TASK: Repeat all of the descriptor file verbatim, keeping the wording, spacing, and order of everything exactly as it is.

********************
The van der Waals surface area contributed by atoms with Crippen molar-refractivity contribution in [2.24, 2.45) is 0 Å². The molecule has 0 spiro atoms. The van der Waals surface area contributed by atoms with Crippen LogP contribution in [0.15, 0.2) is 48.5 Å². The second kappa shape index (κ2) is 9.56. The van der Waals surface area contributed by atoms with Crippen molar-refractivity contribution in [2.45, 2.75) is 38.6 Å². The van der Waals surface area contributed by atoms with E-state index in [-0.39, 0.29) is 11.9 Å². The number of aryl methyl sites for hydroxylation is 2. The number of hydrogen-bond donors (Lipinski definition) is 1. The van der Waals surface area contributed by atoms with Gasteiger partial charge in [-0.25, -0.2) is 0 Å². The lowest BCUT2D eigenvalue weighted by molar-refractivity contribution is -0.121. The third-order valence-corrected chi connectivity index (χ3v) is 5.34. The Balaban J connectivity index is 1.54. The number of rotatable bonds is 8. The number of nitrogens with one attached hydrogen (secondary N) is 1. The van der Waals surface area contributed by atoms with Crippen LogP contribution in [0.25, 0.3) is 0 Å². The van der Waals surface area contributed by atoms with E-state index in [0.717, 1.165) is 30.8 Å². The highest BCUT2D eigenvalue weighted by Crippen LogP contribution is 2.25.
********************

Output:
The van der Waals surface area contributed by atoms with Crippen molar-refractivity contribution in [2.24, 2.45) is 0 Å². The molecule has 0 spiro atoms. The van der Waals surface area contributed by atoms with Crippen LogP contribution in [0.15, 0.2) is 48.5 Å². The second kappa shape index (κ2) is 9.56. The van der Waals surface area contributed by atoms with Crippen molar-refractivity contribution in [2.45, 2.75) is 38.6 Å². The van der Waals surface area contributed by atoms with E-state index in [-0.39, 0.29) is 11.9 Å². The number of aryl methyl sites for hydroxylation is 2. The number of hydrogen-bond donors (Lipinski definition) is 1. The van der Waals surface area contributed by atoms with Gasteiger partial charge in [-0.25, -0.2) is 0 Å². The lowest BCUT2D eigenvalue weighted by molar-refractivity contribution is -0.121. The third-order valence-corrected chi connectivity index (χ3v) is 5.34. The Balaban J connectivity index is 1.54. The number of rotatable bonds is 8. The number of nitrogens with one attached hydrogen (secondary N) is 1. The van der Waals surface area contributed by atoms with Crippen LogP contribution in [0.25, 0.3) is 0 Å². The van der Waals surface area contributed by atoms with E-state index in [0.717, 1.165) is 30.8 Å². The highest BCUT2D eigenvalue weighted by Crippen LogP contribution is 2.25.